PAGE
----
The Case of the Missing Neutrinos
PhD student Nahid Bhuiyan came to ISIS to investigate the interactions between neutrons and water… It all starts on the other side of the globe under a mountain, in a cylindrical tank filled with 50 kilotons of ultrapure water. This is Super-K and it’s one job is to detect neutrinos. These tiny fundamental particles are capable of passing through the universe almost entirely unperturbed, meaning many of those created from the Big Bang are still propagating through the universe today! In the rare cases where neutrino do interact, they produce a variety of particles. Super-K can detect these particles through the photons they produce as they propagate through the water. One of the ways this occurs is when neutrons produce detectable photons upon being captured by the water molecules. However, there are discrepancies between the number of neutrons detected and the simulations of what they expect to occur.
Using ChipIR, several small tanks of water and various activation foils, Nahid’s project aims to study neutron-water cross sections which will help researchers understand why Super-K is seeing less neutrons than predicted.
Examining the chemical and structural changes to bones from cancer could help with future treatments
Another research group specialising in cancer research came to ISIS this cycle from Portugal, however their other research interest is bones… Metastasis is a type of cancer where a secondary tumour appears in a new place in the body. One symptom that often comes from metastasis is fragile bones, as they become full of cavities and cracks. Dr Maria Paula and her team hope to uncover the chemical and structural changes associated with bones during metastasis to metastatic lesions and so help with future treatments and pain relief. The team performed EXAFS (an X-Ray Absorption Spectroscopy technique) at the Diamond Light Source and on two different neutron spectrometry instruments here at ISIS, MAPS and TOSCA. This allowed the team to combine the low frequency data provided by TOSCA with high sensitivity with that at high frequency from MAPs, which together will build a full picture of the analysed samples.
Is the standard model to measure the proton wrong?
The proton was discovered over 100 years ago in 1919 by Professor Earnest Rutherford but recently we have started to realise that our measurements of its size could be inaccurate. Typically, we measure the radius of a proton using electrons. However, recently researchers have tried using muons instead with unexpected results. To investigate further, this international team of collaborators came to the ISIS muon beam this cycle to investigate this further. Equipped with specialist lasers, detector, and plenty of goggles with our instrument MuX, this team strive to uncover if the standard model is wrong…
Using hydrogels as a new drug delivery system could save many lives in the treatment of breast cancer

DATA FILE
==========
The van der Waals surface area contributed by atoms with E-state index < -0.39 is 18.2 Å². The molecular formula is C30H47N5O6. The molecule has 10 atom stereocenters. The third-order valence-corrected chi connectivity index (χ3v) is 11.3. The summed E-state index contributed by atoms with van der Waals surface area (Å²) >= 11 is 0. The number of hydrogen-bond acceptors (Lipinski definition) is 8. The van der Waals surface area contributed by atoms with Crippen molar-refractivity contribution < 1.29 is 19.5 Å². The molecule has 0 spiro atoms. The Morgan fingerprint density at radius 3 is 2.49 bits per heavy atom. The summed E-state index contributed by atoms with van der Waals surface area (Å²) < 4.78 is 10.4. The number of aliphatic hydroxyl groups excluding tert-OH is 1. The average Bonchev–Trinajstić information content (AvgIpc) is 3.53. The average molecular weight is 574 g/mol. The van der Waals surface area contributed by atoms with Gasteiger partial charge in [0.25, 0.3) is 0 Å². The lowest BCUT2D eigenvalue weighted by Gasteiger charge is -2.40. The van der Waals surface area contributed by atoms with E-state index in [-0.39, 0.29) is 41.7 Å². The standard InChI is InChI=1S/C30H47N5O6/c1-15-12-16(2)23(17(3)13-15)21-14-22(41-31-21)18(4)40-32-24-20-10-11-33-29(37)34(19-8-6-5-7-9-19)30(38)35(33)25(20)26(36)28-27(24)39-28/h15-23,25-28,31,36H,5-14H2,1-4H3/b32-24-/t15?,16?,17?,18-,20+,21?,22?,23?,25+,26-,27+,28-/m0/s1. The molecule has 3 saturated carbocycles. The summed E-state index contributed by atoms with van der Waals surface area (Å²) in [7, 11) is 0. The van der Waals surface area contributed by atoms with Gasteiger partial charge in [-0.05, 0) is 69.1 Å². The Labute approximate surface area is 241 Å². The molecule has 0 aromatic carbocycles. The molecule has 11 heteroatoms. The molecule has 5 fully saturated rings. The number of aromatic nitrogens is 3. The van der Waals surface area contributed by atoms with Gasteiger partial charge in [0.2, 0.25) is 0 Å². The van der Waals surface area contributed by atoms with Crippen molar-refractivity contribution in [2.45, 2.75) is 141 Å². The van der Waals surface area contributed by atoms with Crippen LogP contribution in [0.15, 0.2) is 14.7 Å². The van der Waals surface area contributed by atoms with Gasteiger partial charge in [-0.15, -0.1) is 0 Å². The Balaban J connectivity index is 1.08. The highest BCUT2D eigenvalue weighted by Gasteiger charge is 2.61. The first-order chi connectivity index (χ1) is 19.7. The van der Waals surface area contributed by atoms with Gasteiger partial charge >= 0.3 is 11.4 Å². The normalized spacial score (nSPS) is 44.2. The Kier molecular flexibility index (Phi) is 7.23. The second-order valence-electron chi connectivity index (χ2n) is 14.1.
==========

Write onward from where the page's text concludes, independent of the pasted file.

Whilst standard cancer treatments work well, there are so many side effects that can negatively impact the patient’s life. Dr Naved Malek and his team at Sardar Vallabhbhai National Institute of Technology (SVNIT) India, hope to develop a new type of drug delivery system for treating breast cancer, focussing on how they can improve medicines to directly target cancerous cells.
Their research centres on ionic liquids, which they engineer for different applications. Dr Malek and his team wished to find out about the structures of a drug when it is incorporated within the ionic gel they had made, and then how it transports through the skin. Using SANS2D, ISIS instrument scientists Dr Najet Mahmoudi and Dr James Doutch assisted Dr Malek to discover exactly which concentration is needed for the hydrogel to form, if it is then forming, and if so, what structures were present within the hydrogel. By directly encountering cancerous cells, the treatment would prevent damage to unaffected cells and save many lives. Rather than being directly administered via injection, this would be a gel to rub onto the skin to penetrate within in a technique called hydrogel based transdermal delivery.
Uncovering the manufacturing techniques of 3000-year-old swords
Alex Rodzinka, a PhD student jointly funded by ISIS and Cranfield University, is studying the technological transition from Bronze Age to Iron Age in Iran. Having used ISIS instruments IMAT and INES, Alex is applying neutron techniques to uncover the changes in manufacturing techniques of ancient swords. She can re-discover these ancient manufacturing methods, including the alloys used, evidence of intentional carburisation and even if they have been modified or repaired in modern times.
In their latest analysis, Alex and INES beamline scientist and supervisor Antonella Scherillo investigated an assemblage of 3000-year-old iron swords from northwestern Iran, intrigued to see the development of the early smithing process.
Combating stresses and strains in gas turbine engines
A collaborating Rolls Royce and Stress Space R&D team visited our Engin-X instrument to study stresses and strains in an inertia friction welded alloy assembly, which is used in gas turbine engines. Their sample at ISIS is being measured by four techniques in order to cross compare results with computational models and assure the safety of advanced welded joints. Rolls Royce is contributing this case to the EU Horizon 2020 EASI-STRESS project, which is focussed around the standardisation of residual stresses using X-ray and neutron technologies.
Alongside this, Stress Space investigated the feasibility of measuring surface residual stresses in the friction welded component by X-ray diffraction at the same time as bulk residual measurements using neutron diffraction.